With the world seemingly departing from the familiar for parts unknown almost anywhere one looks these days (the Middle East’s evidently insatiable crescendo of chaos, Brexit, the paranormal US election, even staid central bankers exploring the world of negative numbers), this Fourth of July seemed a propitious moment to take a step back from it all.

Annually since 2011, the powerful and trenchant Stratfor has reprinted its monograph on “The Geopolitics of the United States,” which puts global trends in historic military, political, and strategic perspective. The Stratfor piece is actually in two parts, “The Inevitable Empire,” and “American Identity and the Threats of Tomorrow.” I will highlight a few of its insights here.

One of America’s great and oft unappreciated gifts is simply its geography. The Mississippi Basin together with the Intracoastal Waterway contain more kilometers of navigable internal waterways than the rest of the world combined, and the American Midwest is the world’s most productive and largest contiguous piece of farmland. The Atlantic Coast offers more major ports than the rest of the Western Hemisphere.

This matters because water transport is typically one-thirtieth the cost of land transport per ton-mile. And while the Atlantic and Pacific are universally recognized as vast insulators to America’s east and west, less well appreciated is that deserts to our south and lakes and forests to our north provide significant geographic separation from Mexico and Canada, or at least their population centers.

Nevertheless, as Stratfor observes,

But the United States as an entity was not a sure thing in the beginning. France controlled the bulk of the useful territory that in time would enable the United States to rise to power, while the Spanish empire boasted a larger and more robust economy and population in the New World than the fledgling United States. Most of the original 13 colonies were lightly populated by European standards — only Philadelphia could be considered a true city in the European sense — and were linked by only the most basic of physical infrastructure. Additionally, rivers flowed west to east across the coastal plain, tending to sequester regional identities rather than unify them.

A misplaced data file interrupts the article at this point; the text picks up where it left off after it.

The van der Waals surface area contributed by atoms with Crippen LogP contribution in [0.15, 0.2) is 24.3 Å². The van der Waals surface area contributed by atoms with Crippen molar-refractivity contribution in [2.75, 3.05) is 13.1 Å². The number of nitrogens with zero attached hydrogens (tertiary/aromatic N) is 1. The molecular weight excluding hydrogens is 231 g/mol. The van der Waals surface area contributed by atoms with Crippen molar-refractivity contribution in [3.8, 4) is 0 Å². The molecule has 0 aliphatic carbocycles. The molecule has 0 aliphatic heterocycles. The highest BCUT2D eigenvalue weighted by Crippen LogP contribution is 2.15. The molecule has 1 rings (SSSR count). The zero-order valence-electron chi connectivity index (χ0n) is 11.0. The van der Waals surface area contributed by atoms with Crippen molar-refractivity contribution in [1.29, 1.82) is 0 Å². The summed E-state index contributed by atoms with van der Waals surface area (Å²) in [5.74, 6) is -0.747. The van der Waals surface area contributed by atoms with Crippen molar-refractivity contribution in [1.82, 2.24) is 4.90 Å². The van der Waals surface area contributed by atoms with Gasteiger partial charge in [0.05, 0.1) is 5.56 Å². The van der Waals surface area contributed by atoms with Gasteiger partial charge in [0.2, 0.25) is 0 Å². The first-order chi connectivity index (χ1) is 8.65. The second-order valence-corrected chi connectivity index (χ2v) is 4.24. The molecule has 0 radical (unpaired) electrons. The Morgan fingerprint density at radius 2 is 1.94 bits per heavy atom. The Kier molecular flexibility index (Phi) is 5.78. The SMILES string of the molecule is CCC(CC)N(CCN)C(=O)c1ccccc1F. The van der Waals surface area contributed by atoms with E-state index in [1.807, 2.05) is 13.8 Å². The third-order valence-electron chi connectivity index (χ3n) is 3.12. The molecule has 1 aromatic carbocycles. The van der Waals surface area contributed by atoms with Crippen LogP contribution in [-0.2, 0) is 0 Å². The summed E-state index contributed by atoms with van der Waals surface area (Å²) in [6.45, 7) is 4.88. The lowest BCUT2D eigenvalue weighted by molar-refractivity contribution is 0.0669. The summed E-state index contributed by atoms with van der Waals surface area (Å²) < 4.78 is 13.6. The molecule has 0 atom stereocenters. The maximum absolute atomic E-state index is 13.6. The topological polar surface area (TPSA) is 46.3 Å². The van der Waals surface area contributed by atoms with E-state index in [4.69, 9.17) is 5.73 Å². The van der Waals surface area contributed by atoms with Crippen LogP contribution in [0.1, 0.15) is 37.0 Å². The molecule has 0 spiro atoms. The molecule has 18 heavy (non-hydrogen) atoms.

Fortunately for the colonies, all the European powers with North American landholdings viewed them as secondary to the real game, which was on the European continent a hemisphere away. Striking a tone of some incredulity, Stratfor notes that

France did not even bother using its American territories to dispose of undesirable segments of its society, while Spain granted its viceroys wide latitude in how they governed imperial territories simply because it was not very important so long as the silver and gold shipments kept arriving.

Still, success as an independent nation was far from assured. The early colonies’ coastal nature made them vulnerable to any serious sea power (cf. the War of 1812, when the British rather handily sacked Washington, DC). Coastal nations have only two ways to protect themselves: Counter navies with a navy of your own, but this gets expensive fast, and the early United States could barely muster a serviceable merchant marine, much less a blue-water navy that others would have to take seriously. This brings us to the second option, which the US pursued with a vengeance: Develop internal territories (primarily, for the US, the great Mississippi Basin).

First we purchased the Louisiana Territory from France in 1803, doubling our territorial landmass at a blow and giving us control of New Orleans, safeguarding access to the entire watershed. (The French may have been willing sellers because at the time Napoleon needed to finance a few military campaigns.)

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Second was construction of the Cumberland (a/k/a the “National”) Road, now often seen as a forgotten footnote but critical in linking the East Coast to the interior: It ran first from Baltimore to Cumberland, Maryland (navigable head of the Potomac), then west to the Ohio River Valley at Wheeling, West Virginia in 1818, to Ohio by 1828, Indiana by 1832, Illinois by 1838, and finally Jefferson City, Missouri in 1840. If you’ve traveled on Interstate 70 you have the Cumberland Road to thank for the route.

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